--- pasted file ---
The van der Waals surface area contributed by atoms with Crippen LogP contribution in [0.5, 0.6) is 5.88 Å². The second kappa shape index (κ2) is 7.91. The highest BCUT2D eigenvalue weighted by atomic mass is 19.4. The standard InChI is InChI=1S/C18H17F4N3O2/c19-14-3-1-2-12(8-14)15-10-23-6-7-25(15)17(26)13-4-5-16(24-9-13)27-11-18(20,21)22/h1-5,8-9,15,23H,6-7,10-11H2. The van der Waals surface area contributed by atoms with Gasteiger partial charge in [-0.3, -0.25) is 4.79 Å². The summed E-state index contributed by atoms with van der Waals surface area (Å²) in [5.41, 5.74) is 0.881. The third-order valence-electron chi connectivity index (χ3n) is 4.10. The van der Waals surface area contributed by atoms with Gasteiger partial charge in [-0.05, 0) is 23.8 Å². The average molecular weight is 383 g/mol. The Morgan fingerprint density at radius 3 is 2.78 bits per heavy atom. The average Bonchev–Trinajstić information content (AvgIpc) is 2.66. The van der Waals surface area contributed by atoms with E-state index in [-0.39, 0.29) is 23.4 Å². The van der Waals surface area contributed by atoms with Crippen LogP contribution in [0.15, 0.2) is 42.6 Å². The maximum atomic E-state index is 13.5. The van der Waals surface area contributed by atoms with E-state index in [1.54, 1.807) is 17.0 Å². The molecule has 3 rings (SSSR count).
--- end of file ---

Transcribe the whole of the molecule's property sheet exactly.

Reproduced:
The van der Waals surface area contributed by atoms with Crippen LogP contribution in [0.5, 0.6) is 5.88 Å². The second kappa shape index (κ2) is 7.91. The highest BCUT2D eigenvalue weighted by atomic mass is 19.4. The standard InChI is InChI=1S/C18H17F4N3O2/c19-14-3-1-2-12(8-14)15-10-23-6-7-25(15)17(26)13-4-5-16(24-9-13)27-11-18(20,21)22/h1-5,8-9,15,23H,6-7,10-11H2. The van der Waals surface area contributed by atoms with Gasteiger partial charge in [-0.3, -0.25) is 4.79 Å². The summed E-state index contributed by atoms with van der Waals surface area (Å²) in [5.41, 5.74) is 0.881. The third-order valence-electron chi connectivity index (χ3n) is 4.10. The van der Waals surface area contributed by atoms with Gasteiger partial charge in [-0.05, 0) is 23.8 Å². The average molecular weight is 383 g/mol. The Morgan fingerprint density at radius 3 is 2.78 bits per heavy atom. The average Bonchev–Trinajstić information content (AvgIpc) is 2.66. The van der Waals surface area contributed by atoms with E-state index in [-0.39, 0.29) is 23.4 Å². The van der Waals surface area contributed by atoms with Crippen LogP contribution in [0.15, 0.2) is 42.6 Å². The maximum atomic E-state index is 13.5. The van der Waals surface area contributed by atoms with E-state index in [1.54, 1.807) is 17.0 Å². The molecule has 3 rings (SSSR count).